The gas supply is regulated to the correct pressure (or flow) and then fed to the required part of the instrument. Control is usually required to regulate the gas coming into the instrument and then to supply the various parts of the instrument. A GC fitted with a Split/Splitless inlet, capillary GC column and Flame Ionization detector may have the following different gas specifications: Carrier gas supply pressure, column inlet pressure (column carrier gas flow), inlet split flow, inlet septum purge flow, detector air flow, detector hydrogen flow, detector make-up gas flow. Modern GC instruments have Electronic Pneumatic pressure controllers – older instruments may have manual pressure control via regulators.
Injector
Here the sample is volatilized and the resulting gas entrained into the carrier stream entering the GC column. There are many inlet types exist including Split / Splitless, Programmed Thermal Vaporizing (PTV),Cool-on-column (COC) etc. The COC injector introduces the sample into the column as a liquid to avoid thermal decomposition or improve quantitative accuracy.
Column.
In GC, retention of analyte molecules occurs due to stronger interactions with the stationary phase than the mobile phase. This is unique in GC and, therefore, interactions between the stationary phase and analyte are of great importance. The interaction types can be divided into three broad categories: Dispersive, Dipole, Hydrogen bonding The sample is separated into its constituent components in the column. Columns vary in length and internal diameter depending on the application type and can be either packed or capillary. Packed columns (typical dimension 1.5 m x 4 mm) are packed with a solid support coated with immobilized liquid stationary phase material (GLC). Capillary columns (typical dimension 30 m x 0.32 mm x 0.1 mm film thickness) are long hollow silica tubes with the inside wall of the column coated with immobilized liquid stationary phase material of various film thickness. Many different stationary phase chemistries are available to suit a host of applications. Columns may also contain solid stationary phase particles (GSC) for particular application types.
Column Oven
Temperature in GC is controlled via a heated oven. The oven heats rapidly to give excellent thermal control. The oven is cooled using a fan and vent arrangement usually at the rear of the oven. A hanger or cage is usually included to support the GC column and to prevent it touching the oven walls as this can damage the column. The injector and detector connections are also contained in the GC oven. For Isothermal operation, the GC is held at a steady temperature during the analysis. In, temperature programmed GC the oven temperature is increased according to the temperature program during the analysis.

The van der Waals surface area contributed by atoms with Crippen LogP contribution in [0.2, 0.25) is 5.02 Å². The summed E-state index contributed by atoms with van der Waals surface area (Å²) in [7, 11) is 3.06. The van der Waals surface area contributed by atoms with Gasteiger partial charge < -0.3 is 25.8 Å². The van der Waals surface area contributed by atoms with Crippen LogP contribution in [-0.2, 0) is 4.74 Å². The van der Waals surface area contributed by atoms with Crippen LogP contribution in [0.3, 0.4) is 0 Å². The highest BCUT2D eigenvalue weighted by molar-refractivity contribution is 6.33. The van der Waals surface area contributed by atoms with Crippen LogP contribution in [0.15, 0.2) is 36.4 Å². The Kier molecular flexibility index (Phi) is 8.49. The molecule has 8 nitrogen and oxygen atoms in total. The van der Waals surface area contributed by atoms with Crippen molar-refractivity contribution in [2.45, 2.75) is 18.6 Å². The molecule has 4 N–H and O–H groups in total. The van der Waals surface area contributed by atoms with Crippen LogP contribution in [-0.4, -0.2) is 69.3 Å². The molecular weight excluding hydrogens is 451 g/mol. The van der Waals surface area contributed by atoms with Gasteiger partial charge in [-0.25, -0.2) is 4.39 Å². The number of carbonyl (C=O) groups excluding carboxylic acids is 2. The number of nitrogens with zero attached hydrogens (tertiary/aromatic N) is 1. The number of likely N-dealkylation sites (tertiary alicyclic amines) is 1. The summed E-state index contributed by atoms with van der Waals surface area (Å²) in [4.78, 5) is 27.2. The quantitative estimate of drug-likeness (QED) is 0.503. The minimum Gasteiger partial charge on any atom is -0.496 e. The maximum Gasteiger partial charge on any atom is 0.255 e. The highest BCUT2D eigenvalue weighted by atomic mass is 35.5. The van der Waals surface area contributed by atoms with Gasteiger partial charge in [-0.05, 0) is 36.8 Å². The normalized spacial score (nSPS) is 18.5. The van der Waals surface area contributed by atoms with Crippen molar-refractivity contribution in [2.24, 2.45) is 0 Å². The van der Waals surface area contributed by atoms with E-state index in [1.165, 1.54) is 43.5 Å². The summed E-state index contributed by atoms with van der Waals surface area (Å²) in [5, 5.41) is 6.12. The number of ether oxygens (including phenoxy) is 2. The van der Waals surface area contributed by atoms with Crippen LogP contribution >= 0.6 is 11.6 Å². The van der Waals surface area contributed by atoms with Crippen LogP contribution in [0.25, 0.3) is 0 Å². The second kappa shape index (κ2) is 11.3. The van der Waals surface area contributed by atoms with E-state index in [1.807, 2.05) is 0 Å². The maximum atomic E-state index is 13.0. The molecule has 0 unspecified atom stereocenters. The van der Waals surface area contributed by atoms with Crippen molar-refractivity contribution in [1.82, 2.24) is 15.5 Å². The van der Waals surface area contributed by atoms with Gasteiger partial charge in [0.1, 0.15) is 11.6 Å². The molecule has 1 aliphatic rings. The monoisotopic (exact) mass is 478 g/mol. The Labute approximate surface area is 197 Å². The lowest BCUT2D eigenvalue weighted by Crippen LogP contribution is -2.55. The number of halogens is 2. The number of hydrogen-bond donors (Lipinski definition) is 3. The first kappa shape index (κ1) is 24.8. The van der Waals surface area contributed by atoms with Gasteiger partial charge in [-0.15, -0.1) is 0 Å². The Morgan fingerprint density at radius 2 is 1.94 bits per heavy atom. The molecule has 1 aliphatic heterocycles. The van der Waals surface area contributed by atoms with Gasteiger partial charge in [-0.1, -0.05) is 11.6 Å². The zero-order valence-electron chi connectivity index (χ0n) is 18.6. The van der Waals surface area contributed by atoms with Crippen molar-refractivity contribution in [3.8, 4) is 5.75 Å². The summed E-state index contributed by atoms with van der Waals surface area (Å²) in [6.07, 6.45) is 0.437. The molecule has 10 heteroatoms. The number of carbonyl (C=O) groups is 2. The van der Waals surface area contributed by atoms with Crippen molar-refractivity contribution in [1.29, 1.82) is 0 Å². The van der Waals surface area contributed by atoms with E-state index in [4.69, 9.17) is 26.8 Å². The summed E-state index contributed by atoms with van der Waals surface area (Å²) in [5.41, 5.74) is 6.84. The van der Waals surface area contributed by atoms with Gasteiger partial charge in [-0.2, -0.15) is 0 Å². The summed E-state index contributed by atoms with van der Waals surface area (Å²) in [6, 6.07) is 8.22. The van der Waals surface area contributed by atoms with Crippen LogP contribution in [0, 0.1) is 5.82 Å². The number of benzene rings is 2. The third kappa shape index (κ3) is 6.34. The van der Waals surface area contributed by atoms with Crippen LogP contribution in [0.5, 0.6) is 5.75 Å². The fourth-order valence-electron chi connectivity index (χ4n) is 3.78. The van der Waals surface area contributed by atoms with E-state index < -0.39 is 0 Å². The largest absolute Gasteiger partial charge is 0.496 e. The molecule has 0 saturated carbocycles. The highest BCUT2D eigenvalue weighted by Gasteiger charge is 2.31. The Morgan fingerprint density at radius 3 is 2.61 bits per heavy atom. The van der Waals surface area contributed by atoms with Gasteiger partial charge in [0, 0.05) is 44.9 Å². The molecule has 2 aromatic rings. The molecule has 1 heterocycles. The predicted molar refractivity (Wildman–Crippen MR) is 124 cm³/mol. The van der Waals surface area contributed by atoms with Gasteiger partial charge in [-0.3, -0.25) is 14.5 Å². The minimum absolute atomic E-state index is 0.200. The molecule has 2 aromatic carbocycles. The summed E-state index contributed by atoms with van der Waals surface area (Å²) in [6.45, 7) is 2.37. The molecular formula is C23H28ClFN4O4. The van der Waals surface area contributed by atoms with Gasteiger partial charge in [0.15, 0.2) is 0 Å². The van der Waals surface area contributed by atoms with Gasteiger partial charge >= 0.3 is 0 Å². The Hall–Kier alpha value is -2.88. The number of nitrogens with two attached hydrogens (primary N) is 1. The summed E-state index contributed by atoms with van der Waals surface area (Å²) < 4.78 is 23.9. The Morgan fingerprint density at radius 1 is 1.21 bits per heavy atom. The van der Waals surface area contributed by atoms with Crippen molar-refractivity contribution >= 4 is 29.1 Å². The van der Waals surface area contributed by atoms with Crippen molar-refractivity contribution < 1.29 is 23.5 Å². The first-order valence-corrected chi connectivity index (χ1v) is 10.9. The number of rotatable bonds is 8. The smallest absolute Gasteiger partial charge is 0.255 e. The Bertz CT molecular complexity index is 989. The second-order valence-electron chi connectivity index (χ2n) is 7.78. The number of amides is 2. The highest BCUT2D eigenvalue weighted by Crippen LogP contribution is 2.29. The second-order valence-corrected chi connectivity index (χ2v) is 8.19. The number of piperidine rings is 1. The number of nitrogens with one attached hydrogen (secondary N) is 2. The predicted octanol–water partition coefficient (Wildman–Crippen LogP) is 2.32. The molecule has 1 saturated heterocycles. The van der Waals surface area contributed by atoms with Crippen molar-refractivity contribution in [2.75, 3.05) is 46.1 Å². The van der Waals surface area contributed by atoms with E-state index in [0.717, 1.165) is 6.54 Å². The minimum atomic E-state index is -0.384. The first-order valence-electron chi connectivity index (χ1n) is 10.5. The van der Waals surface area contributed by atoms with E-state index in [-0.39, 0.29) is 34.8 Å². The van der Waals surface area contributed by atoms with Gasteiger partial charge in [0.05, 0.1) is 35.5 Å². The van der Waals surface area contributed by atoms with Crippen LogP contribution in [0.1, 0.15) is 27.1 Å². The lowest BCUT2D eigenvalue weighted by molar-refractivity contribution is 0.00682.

Detector
The detector responds to a physicochemical property of the analyte, amplifies this response and generates an electronic signal for the data system to produce a chromatogram. Many different detector types exist and the choice is based mainly on application, analyte chemistry and required sensitivity – also on whether quantitative or qualitative data is required. Detector choices include: Flame Ionization (FID), Electron Capture (ECD), Flame Photometric (FPD), Nitrogen Phosphorous (NPD), Thermal Conductivity (TCD) and Mass Spectrometer (MS).
Data System.
The data system receives the analogue signal from the detector and digitizes it to form the record of the chromatographic separation known as the ‘Chromatogram’. The data system can also be used to perform various quantitative and qualitative operations on the chromatogram – assisting with sample identification and quantitation.

Figure 8. Schematic Diagram of GC-MS. Click here to enter an explanatory note for your figure, or delete this text if your figure does not require a note.

High Performance Liquid Chromatography (HPLC).
High performance liquid chromatography (HPLC) is a highly improved form of column liquid chromatography. Other than a solvent being allowed to drip through a column under gravity, it is forced through under high pressures of up to 400 atmospheres, which makes it much faster. All chromatographic separations, including HPLC operate under the same basic principle; separation of a sample into its constituent parts because of the difference in the relative affinities of different molecules for the mobile phase and the stationary phase used in the separation. There are several types of HPLCs, which listed below.